Friday, January 6, 2012

berry surprise cake.


It's time to take a break from macarons and get my daily dose of sugar in the form of cake!

The recipe is from Dorie Greenspan and once I saw the title, I knew I had to try it. Originally, it's a sponge cake that's been hollowed out and filled with a refreshingly tangy cream cheese mousse and raspberries before being cleverly covered up with a sliced layer of cake and then christened with mounds of freshly whipped cream. Love.


I read about some serious sinkage problems with the sponge post-cooling so I decided to bake it in a chiffon pan to minimize the likelihood of a crater in the middle of the cake. And also because I didn't want to hollow out the cake and waste all that sponge. Baking the cake in a chiffon pan would already provide a convenient hole to pour all that delish cream cheese mousse in.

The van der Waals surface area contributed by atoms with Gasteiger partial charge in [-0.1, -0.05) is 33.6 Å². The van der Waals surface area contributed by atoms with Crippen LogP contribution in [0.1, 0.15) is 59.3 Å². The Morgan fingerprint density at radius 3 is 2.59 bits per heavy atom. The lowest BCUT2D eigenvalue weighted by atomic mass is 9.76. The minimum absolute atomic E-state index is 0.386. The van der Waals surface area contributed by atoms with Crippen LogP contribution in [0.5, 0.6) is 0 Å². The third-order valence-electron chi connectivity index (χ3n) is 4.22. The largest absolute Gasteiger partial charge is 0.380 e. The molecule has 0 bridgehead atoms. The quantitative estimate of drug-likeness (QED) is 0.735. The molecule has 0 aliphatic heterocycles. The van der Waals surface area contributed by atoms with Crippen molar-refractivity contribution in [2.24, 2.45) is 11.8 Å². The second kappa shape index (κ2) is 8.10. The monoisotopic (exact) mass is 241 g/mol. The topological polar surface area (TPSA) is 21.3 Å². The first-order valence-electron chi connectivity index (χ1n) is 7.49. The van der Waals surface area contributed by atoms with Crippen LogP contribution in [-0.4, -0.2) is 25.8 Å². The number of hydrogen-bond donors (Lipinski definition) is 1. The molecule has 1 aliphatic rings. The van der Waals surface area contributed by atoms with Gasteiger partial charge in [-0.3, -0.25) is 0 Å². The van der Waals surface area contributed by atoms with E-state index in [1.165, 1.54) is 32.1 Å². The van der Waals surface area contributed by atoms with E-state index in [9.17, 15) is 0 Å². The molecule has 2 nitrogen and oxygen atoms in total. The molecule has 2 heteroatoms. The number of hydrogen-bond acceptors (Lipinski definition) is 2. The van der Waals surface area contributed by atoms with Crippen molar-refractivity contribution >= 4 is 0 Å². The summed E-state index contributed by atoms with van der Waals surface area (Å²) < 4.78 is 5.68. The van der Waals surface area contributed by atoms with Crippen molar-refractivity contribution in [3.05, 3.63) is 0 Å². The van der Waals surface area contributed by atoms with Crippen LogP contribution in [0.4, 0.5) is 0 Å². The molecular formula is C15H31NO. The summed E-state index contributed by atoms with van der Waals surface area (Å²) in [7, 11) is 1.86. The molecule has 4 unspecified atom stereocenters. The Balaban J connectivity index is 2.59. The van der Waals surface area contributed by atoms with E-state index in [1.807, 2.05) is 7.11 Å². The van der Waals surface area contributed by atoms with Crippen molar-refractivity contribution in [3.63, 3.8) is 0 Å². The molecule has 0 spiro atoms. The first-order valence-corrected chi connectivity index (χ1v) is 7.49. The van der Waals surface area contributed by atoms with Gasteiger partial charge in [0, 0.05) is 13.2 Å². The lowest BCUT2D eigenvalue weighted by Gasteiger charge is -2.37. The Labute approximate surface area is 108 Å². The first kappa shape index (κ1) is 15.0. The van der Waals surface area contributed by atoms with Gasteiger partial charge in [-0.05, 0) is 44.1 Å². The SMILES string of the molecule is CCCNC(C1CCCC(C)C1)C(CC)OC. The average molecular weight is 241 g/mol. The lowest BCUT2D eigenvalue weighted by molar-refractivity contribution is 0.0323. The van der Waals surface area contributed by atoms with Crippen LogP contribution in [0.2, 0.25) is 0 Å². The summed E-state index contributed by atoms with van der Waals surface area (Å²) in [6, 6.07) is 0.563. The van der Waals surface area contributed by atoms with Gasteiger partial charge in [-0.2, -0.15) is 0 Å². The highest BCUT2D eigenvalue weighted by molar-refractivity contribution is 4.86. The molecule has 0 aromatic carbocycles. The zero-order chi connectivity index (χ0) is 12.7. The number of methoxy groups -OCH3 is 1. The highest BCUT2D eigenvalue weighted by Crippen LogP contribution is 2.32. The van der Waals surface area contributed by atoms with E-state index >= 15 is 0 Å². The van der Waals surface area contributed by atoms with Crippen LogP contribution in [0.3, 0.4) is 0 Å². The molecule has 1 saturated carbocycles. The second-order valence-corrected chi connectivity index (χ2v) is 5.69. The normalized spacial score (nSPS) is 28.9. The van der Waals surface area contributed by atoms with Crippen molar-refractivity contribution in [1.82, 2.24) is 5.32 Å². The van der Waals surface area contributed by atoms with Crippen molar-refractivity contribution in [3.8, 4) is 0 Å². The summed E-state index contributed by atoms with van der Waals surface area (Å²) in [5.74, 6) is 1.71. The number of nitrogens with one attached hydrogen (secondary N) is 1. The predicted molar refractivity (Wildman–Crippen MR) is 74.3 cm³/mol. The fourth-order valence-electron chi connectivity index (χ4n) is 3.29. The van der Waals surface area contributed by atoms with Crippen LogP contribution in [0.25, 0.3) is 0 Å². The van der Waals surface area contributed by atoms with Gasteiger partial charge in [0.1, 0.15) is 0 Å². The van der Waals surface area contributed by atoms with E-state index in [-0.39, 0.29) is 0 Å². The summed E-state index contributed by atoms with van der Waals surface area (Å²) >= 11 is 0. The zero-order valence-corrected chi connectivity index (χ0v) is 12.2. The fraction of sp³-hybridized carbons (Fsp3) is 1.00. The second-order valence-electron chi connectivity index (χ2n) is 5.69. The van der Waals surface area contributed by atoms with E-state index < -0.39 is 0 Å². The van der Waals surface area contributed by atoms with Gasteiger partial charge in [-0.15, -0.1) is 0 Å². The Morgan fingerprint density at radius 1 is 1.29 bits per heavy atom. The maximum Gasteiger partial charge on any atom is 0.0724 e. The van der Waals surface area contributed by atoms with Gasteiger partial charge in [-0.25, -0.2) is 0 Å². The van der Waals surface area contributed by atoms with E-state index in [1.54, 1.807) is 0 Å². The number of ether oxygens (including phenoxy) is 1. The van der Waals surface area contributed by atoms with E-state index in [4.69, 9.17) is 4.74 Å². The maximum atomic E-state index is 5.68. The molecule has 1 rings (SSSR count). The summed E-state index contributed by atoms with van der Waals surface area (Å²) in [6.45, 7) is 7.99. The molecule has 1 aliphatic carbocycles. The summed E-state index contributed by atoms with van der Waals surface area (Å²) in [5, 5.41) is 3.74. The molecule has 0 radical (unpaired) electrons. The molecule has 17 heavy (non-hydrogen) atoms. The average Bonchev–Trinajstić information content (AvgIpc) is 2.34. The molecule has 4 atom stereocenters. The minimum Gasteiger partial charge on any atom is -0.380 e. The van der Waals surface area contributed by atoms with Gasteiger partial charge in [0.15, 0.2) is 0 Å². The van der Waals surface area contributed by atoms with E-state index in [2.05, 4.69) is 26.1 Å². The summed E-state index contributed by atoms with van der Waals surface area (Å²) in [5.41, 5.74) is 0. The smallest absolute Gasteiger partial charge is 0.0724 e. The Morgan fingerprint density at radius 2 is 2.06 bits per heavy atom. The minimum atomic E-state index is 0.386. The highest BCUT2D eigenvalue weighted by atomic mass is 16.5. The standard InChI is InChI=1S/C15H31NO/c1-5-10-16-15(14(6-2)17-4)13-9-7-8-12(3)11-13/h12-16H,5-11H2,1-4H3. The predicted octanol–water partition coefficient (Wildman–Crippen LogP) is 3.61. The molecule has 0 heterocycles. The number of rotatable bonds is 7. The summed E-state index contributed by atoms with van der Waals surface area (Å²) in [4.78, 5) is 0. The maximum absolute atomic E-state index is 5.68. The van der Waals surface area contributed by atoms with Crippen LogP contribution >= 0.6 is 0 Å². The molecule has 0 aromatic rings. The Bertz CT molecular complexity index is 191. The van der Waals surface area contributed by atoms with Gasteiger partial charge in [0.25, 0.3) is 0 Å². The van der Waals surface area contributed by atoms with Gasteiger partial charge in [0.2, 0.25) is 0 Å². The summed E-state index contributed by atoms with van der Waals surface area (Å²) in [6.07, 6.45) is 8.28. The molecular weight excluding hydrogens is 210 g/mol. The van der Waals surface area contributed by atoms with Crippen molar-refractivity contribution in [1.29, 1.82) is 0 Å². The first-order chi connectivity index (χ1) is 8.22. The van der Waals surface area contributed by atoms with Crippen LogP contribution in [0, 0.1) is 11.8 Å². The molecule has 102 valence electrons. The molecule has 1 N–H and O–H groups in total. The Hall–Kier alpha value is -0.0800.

I realized that my hole was too small and narrow to store all that mousse so I used a 3 inch cutter to get a bigger storage area. I halved the recipe and baked it in a 6 inch chiffon pan, by the way. I took some of the cut out sponge and pressed it in the bottom of the hollow center just to create a base so that the mousse doesn't leak out.

Since we're talking about mousse now, I feel the need to point out that I increased the sugar as recommended by other bloggers. However, I think that's not entirely necessary unless you would prefer the mousse to be more sweet than tangy. I made it a little less guilt-inducing by using low fat cream cheese and swapping the cream that's supposed to be mixed in with the cream cheese for low fat milk. The best part is, it still tastes great!